The Federal Communications Commission's Title II vote was generating most of the headlines Thursday (Feb. 26), but another vote at the same meeting was also drawing plenty of comment from stakeholders: The similarly partisan 3-2 vote by the Democratic majority to pre-empt state laws in Tennessee and North Carolina that limited municipal broadband build-outs.
In that vote, the FCC signaled that it could not pre-empt laws preventing such build-outs, but that if a state had authorized a city to build out broadband, the state could not limit its expansion beyond the city limits to other neighborhoods.
The FCC made clear its decision was limited to the petitions by Chattanooga, Tenn., and Wilson, N.C., asking the FCC to pre-empt, but the vote signaled what the FCC might do in similar circumstances if asked by other cities in other states.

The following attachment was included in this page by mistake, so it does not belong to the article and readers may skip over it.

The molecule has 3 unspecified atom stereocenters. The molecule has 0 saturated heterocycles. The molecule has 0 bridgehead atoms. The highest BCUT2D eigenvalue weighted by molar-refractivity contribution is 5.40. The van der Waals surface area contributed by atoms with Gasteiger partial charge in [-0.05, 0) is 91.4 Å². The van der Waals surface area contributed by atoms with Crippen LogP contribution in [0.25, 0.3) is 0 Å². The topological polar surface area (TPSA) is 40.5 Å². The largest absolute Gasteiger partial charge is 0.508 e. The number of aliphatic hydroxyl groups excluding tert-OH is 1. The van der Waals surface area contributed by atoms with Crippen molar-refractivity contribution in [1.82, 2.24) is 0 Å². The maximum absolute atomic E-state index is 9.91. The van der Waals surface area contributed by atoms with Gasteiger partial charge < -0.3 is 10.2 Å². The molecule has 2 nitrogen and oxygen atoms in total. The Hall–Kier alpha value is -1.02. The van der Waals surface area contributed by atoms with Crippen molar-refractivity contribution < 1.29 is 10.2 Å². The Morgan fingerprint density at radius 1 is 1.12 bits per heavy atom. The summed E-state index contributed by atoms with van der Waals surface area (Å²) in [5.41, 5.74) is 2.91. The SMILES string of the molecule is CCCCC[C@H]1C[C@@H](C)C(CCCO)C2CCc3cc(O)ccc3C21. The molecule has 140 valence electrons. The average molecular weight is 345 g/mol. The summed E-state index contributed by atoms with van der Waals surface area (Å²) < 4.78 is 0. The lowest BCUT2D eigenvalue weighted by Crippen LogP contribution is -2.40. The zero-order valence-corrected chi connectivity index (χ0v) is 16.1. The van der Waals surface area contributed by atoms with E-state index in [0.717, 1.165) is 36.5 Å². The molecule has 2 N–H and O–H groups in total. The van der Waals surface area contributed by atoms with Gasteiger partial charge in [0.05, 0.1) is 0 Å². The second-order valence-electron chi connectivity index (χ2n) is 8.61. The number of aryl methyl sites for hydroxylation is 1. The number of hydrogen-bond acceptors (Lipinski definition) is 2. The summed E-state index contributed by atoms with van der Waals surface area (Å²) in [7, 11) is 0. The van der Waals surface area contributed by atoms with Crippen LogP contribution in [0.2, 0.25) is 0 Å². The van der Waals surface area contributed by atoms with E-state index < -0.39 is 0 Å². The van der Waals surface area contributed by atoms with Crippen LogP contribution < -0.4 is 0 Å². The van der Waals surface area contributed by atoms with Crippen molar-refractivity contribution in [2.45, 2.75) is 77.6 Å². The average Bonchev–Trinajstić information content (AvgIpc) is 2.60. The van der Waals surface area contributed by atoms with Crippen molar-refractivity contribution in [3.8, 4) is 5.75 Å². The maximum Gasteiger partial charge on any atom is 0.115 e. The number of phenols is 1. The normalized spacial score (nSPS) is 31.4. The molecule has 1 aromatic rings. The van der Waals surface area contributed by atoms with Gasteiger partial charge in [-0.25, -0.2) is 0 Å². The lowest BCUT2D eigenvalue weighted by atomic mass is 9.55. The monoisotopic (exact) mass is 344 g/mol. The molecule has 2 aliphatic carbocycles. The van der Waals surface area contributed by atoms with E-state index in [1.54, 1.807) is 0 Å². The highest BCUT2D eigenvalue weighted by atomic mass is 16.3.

There was plenty of praise and criticism to go around.
"Today, the Federal Communications Commission sided with community-based solutions," the Benton Foundation said in a statement. "Today, the FCC sided with choice. Today, the FCC sided with bringing better broadband everywhere. The FCC’s vote will have direct, concrete meaning in the lives of Americans who have been unable to access the economic, health care, and educational benefits of fiber-based, broadband networks."
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